This year, Buffy celebrates its 20th anniversary. Though the show began in the late 90s, the era of choker necklaces, overalls, and subpar technology, (Buffy: “If the apocalypse comes, beep me”) it’s surprising that the show still holds up so well today (and, choker necklaces are back in style!) The show still manages to be hilarious, subversive, refreshing, and downright entertaining, and it’s almost sad to note that even 20 years later, we’re dealing with some of the same struggles and issues that parallel two decades ago. Here’s a quick list of why Buffy is still engaging today, and why its core themes still ring true.
“I May Be Dead, But I’m Still Pretty”
Once, Joss Whedon was asked why he writes strong female characters. His response was, “Because you’re asking me that question.” There’s no doubt that even 20 years later, we still need tough female characters. In 1997, the world was slightly lacking when it came to bad ass babes. We had Ripley from the “Alien” series, and of course, Dana Scully from “The X-Files,” but most teenage girls on TV were depicted as boy crazy fashionistas. Buffy took those ideas and turned them on their heads, creating a character who is, yes, slightly boy crazy, and does care about her appearance, but can also fight off a team of vampires in a dark alley before heading into The Bronze to grab a cappuccino with friends.
On the cusp of the first Wonder Woman film coming out this summer (why did we have to wait so long?) feminism and strong female leads are still completely relevant, and somehow, sometimes, still overlooked…yet, always compelling. And the damsels aren’t in distress-they’re swooping in to save the day!
“I’m Under Your Spell”
Most of us don’t even notice when two women or two men brush lips on TV. We’ve been seeing that for, wait, how long? Oh, right. 20 years! Did you know that Tara and Willow’s blossoming relationship on Buffy was actually a historical event? The two actresses shared the very first lesbian kiss on television! This seemed to pave the way for mainstream depictions of homosexuality on TV, including gay characters on daytime soap operas and comedies like “Friends.”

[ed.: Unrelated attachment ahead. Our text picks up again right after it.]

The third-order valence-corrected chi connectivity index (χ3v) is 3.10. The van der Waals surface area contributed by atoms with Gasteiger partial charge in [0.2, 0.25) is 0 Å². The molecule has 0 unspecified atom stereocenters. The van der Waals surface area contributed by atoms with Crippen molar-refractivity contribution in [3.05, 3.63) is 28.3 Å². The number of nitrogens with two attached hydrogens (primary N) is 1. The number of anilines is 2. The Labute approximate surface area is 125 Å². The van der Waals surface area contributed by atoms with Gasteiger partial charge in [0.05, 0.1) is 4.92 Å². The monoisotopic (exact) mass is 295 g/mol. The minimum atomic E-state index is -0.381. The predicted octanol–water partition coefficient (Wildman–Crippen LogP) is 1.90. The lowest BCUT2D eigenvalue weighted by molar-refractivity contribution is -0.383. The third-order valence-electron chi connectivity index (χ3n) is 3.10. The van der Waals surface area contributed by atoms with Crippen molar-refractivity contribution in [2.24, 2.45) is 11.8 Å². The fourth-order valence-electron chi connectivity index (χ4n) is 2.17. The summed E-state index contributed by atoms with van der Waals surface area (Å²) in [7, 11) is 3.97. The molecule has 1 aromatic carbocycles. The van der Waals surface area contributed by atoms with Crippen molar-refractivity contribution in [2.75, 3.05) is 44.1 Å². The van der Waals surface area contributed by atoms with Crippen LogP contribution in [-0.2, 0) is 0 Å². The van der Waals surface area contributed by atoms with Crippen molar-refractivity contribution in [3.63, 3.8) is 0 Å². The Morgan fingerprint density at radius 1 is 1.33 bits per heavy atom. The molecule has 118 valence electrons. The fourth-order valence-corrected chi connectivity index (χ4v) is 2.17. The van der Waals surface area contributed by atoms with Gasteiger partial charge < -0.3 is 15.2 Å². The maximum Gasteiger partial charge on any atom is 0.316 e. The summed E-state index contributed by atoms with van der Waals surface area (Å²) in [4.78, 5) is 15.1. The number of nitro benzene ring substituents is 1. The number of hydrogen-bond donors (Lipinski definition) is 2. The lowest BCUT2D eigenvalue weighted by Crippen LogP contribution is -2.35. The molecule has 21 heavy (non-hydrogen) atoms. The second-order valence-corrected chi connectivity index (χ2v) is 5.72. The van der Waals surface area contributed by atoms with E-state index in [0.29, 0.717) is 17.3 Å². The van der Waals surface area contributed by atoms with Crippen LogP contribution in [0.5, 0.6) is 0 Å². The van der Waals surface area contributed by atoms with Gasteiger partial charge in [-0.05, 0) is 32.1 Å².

For those of us watching Buffy 20 years ago, this was a landmark. Whether struggling with your own sexuality or just trying to get a handle on being young in a confusing time, the sweet romance between the two women was a breath of fresh air, and we could all identify with Willow finally finding her footing as not only a lesbian, but as a witch with growing power (nice metaphor, isn’t it? Coming of age, coming into your power.) Despite the fact that Joss had to haggle with the network to keep the kiss in the episode, it made a lasting impact on the TV landscape (and Buffy fans.)
“I’m The Thing that Monsters Have Nightmares About”
Total nerd becomes powerful Wiccan? Tiny blonde cheerleader saves the world from certain death? Meek, frightened guy ends up losing an eye fighting to stop the apocalypse? Buffy is all about turning your expectations upside down, and leading characters away from stereotypes, whether it be regarding gender generalizations or other expectations. On Buffy, a little sister could be a magical key. A scary vampire could be madly in love with you and help you fight other scary vampires. And this is what makes the characters role models, no matter what their flaws are.
We are them, and they are us. We relate to their struggles, whether it’s homework, dating, going to the prom, or working a normal job. Fighting for their lives feels like a parallel between simply surviving the teenage and college years.